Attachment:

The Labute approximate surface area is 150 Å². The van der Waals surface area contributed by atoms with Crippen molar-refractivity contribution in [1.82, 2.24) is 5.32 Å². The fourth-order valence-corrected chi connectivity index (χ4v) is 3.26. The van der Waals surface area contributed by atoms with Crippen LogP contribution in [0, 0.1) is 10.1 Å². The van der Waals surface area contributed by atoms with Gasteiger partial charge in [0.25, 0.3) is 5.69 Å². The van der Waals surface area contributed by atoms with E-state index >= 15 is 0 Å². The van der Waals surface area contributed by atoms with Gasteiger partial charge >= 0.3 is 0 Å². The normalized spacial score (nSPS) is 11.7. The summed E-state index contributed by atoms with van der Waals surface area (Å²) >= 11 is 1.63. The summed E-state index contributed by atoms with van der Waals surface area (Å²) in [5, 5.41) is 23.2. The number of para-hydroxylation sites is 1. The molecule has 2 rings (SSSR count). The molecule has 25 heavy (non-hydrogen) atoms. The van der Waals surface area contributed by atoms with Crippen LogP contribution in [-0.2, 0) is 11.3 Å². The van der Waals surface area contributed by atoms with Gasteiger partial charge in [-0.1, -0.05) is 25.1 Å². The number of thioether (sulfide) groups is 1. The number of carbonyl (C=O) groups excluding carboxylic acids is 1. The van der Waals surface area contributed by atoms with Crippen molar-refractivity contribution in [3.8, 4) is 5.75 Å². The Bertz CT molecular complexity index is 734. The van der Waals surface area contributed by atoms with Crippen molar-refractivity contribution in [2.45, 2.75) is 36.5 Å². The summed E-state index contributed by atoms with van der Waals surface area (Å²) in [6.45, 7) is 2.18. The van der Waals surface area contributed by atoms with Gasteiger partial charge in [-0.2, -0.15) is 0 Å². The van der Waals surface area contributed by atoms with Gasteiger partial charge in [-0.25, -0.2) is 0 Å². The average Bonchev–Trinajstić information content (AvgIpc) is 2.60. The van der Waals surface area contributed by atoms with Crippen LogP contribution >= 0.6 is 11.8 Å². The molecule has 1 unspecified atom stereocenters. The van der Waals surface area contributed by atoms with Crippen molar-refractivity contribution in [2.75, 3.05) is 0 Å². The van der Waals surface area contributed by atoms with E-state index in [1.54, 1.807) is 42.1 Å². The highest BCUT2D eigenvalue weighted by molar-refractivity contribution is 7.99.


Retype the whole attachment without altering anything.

The Labute approximate surface area is 150 Å². The van der Waals surface area contributed by atoms with Crippen molar-refractivity contribution in [1.82, 2.24) is 5.32 Å². The fourth-order valence-corrected chi connectivity index (χ4v) is 3.26. The van der Waals surface area contributed by atoms with Crippen LogP contribution in [0, 0.1) is 10.1 Å². The van der Waals surface area contributed by atoms with Gasteiger partial charge in [0.25, 0.3) is 5.69 Å². The van der Waals surface area contributed by atoms with E-state index >= 15 is 0 Å². The van der Waals surface area contributed by atoms with Gasteiger partial charge >= 0.3 is 0 Å². The normalized spacial score (nSPS) is 11.7. The summed E-state index contributed by atoms with van der Waals surface area (Å²) >= 11 is 1.63. The summed E-state index contributed by atoms with van der Waals surface area (Å²) in [5, 5.41) is 23.2. The number of para-hydroxylation sites is 1. The molecule has 2 rings (SSSR count). The molecule has 25 heavy (non-hydrogen) atoms. The van der Waals surface area contributed by atoms with Crippen LogP contribution in [-0.2, 0) is 11.3 Å². The van der Waals surface area contributed by atoms with Gasteiger partial charge in [-0.1, -0.05) is 25.1 Å². The number of thioether (sulfide) groups is 1. The number of carbonyl (C=O) groups excluding carboxylic acids is 1. The van der Waals surface area contributed by atoms with Crippen molar-refractivity contribution in [3.8, 4) is 5.75 Å². The Bertz CT molecular complexity index is 734. The van der Waals surface area contributed by atoms with Crippen molar-refractivity contribution in [2.45, 2.75) is 36.5 Å². The summed E-state index contributed by atoms with van der Waals surface area (Å²) in [6.45, 7) is 2.18. The van der Waals surface area contributed by atoms with Gasteiger partial charge in [-0.2, -0.15) is 0 Å². The van der Waals surface area contributed by atoms with Gasteiger partial charge in [-0.25, -0.2) is 0 Å². The average Bonchev–Trinajstić information content (AvgIpc) is 2.60. The van der Waals surface area contributed by atoms with Crippen LogP contribution >= 0.6 is 11.8 Å². The molecule has 1 unspecified atom stereocenters. The van der Waals surface area contributed by atoms with Crippen molar-refractivity contribution in [2.75, 3.05) is 0 Å². The van der Waals surface area contributed by atoms with E-state index in [1.54, 1.807) is 42.1 Å². The highest BCUT2D eigenvalue weighted by molar-refractivity contribution is 7.99.